Let's say, hypothetically, you enjoyed "Vivarium" but wanted more concrete answers. Why were these characters manipulated by unseen forces? To what end? Then you might find "The Cabin in the Woods" supremely satisfying. Five teenagers spend the weekend in a cabin in a remote wooded area — definitely ramping up the isolation factor. They poke around in the basement and end up reading an incantation that summons zombies.

Standard teen horror movie stuff, right? Except that the whole time, we also see employees in a mysterious lab watching the teenagers remotely, placing bets on the outcomes, such as who will survive the longest or how individual teenagers will die, and referencing similar "rituals" taking place worldwide. What? The revelations that follow from co-screenwriters Drew Goddard and Joss Whedon reveal "The Cabin in the Woods" to be a funny, thought-provoking, yet still scary meta-commentary on the reasons we enjoy horror movies and what we expect of them — while also making time for an all-out, chaotic movie monster brawl. 


Talking to yourself: We've all done it. Especially for those of us living alone when quarantine hit in 2020, the early stages of the pandemic were sort of like living all alone on an isolated moon base. This would make Duncan Jones' 2009 movie "Moon" a particularly fun and relatable watch, as Sam Bell (played by the incomparable Sam Rockwell) finds himself in that exact situation. The lone employee of a lunar mining station, at first he only has a robot for company, but he soon starts talking to himself in a very literal sense.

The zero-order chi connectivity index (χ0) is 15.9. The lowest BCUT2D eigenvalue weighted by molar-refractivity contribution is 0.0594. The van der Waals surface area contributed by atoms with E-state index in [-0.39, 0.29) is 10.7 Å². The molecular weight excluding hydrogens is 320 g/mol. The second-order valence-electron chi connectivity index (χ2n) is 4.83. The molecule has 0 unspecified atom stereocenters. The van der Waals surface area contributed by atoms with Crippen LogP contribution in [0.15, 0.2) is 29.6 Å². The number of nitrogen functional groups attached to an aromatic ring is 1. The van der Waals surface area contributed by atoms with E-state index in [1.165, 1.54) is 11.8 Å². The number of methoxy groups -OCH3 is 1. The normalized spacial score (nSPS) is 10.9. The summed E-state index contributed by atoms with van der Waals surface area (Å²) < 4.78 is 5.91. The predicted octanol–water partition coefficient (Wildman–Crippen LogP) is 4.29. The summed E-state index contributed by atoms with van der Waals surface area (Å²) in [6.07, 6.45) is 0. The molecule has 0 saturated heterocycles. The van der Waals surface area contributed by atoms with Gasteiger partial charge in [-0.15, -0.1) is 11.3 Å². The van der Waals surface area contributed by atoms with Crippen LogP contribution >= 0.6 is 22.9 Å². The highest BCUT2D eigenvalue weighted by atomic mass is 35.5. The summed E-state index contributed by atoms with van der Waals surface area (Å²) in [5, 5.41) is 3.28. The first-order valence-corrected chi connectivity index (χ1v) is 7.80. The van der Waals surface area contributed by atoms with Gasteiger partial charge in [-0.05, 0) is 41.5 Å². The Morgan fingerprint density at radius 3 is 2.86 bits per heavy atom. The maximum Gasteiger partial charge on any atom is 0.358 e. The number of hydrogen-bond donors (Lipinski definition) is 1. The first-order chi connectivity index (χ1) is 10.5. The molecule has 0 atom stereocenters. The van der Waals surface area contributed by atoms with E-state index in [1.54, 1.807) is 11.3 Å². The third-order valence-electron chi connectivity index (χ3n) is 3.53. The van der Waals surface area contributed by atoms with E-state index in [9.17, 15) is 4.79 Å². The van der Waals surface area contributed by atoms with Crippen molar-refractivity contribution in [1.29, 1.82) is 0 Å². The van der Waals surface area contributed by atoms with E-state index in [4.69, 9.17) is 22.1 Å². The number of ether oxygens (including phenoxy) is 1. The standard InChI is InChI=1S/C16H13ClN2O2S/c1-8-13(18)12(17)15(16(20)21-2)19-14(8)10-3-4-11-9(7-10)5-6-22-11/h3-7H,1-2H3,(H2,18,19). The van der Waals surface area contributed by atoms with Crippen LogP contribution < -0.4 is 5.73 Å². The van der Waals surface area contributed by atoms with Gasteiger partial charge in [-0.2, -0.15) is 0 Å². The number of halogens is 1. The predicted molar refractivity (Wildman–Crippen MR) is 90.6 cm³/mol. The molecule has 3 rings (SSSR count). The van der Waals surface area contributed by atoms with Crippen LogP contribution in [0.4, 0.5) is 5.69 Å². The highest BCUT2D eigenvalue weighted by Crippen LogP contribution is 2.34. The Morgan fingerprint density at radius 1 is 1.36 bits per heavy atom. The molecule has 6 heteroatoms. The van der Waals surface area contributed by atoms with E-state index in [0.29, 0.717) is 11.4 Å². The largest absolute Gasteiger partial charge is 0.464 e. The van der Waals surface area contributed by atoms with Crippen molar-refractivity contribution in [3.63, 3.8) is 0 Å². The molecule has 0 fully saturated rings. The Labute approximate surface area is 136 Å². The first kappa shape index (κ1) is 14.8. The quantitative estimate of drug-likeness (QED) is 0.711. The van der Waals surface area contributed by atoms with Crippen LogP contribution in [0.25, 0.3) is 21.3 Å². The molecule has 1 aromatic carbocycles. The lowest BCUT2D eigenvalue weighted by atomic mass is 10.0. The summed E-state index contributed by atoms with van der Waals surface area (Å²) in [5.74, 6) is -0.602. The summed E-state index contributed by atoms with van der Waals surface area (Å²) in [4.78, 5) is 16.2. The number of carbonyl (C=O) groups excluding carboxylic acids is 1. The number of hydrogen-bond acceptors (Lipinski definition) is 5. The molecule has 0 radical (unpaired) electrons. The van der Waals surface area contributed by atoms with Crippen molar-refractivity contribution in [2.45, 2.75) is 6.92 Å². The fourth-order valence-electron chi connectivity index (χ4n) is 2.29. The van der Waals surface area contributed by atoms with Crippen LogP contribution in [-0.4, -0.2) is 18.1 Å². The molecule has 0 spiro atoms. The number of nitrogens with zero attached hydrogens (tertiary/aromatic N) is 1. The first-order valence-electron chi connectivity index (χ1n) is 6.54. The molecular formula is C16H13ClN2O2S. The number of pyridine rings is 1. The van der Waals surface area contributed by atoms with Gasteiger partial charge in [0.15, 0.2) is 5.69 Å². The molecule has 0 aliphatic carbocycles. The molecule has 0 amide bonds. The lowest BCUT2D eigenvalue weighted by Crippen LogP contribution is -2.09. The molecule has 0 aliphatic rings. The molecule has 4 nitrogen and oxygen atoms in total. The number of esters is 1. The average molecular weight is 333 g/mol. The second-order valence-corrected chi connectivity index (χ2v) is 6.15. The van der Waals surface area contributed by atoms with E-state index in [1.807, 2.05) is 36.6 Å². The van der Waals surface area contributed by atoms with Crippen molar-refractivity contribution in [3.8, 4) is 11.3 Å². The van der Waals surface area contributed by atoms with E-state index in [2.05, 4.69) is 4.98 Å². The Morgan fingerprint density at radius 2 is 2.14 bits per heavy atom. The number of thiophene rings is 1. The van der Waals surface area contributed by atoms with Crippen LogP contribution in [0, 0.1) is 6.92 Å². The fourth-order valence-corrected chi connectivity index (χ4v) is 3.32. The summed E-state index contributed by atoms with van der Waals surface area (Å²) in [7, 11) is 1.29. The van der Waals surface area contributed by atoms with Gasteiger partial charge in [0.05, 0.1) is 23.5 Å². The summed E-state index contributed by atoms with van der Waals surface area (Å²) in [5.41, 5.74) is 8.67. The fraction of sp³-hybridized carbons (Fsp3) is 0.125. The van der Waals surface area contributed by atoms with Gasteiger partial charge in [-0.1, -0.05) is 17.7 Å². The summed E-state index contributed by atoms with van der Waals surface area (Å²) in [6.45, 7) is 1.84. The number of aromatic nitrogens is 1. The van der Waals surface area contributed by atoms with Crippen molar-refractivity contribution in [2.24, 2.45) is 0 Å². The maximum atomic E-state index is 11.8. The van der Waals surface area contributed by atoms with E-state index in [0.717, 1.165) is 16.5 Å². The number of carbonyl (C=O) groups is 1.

Sam discovers another Sam Bell in a wrecked lunar rover, and together they unearth horrifying truth about the company they work for. Rockwell gives a tour de force dual performance as both Sams and really gets to the heart of how difficult it can be to live with yourself a lot of time, especially when alienation forces you to confront harsh realities as they truly are.

The Stepford Wives

The 1975 classic "The Stepford Wives" is something you might feel like you've seen even if you haven't: You likely know exactly what the term "Stepford wife" means in conversation. Based on Ira Levin's satirical 1972 novel, the film adaption is the original "creeping dread in suburbia" movie, directly influencing "Get Out" and many others to follow. Katharine Ross plays Joanna Eberhart, a young wife who moves with her husband to the titular town of Stepford and finds most of the housewives in the neighborhood to be ... odd. They're all flawless in appearance, maintain perfect homes, and don't seem to think about anything else.

Of course, much like nearly every other movie about the suburbs, not everything is as placid as it seems. As her friends all seem to succumb and become submissive, vacant Stepford wives themselves, Joanna realizes she's in over her head much too late in the game, just like the hapless couple in "Vivarium."

Rosemary's Baby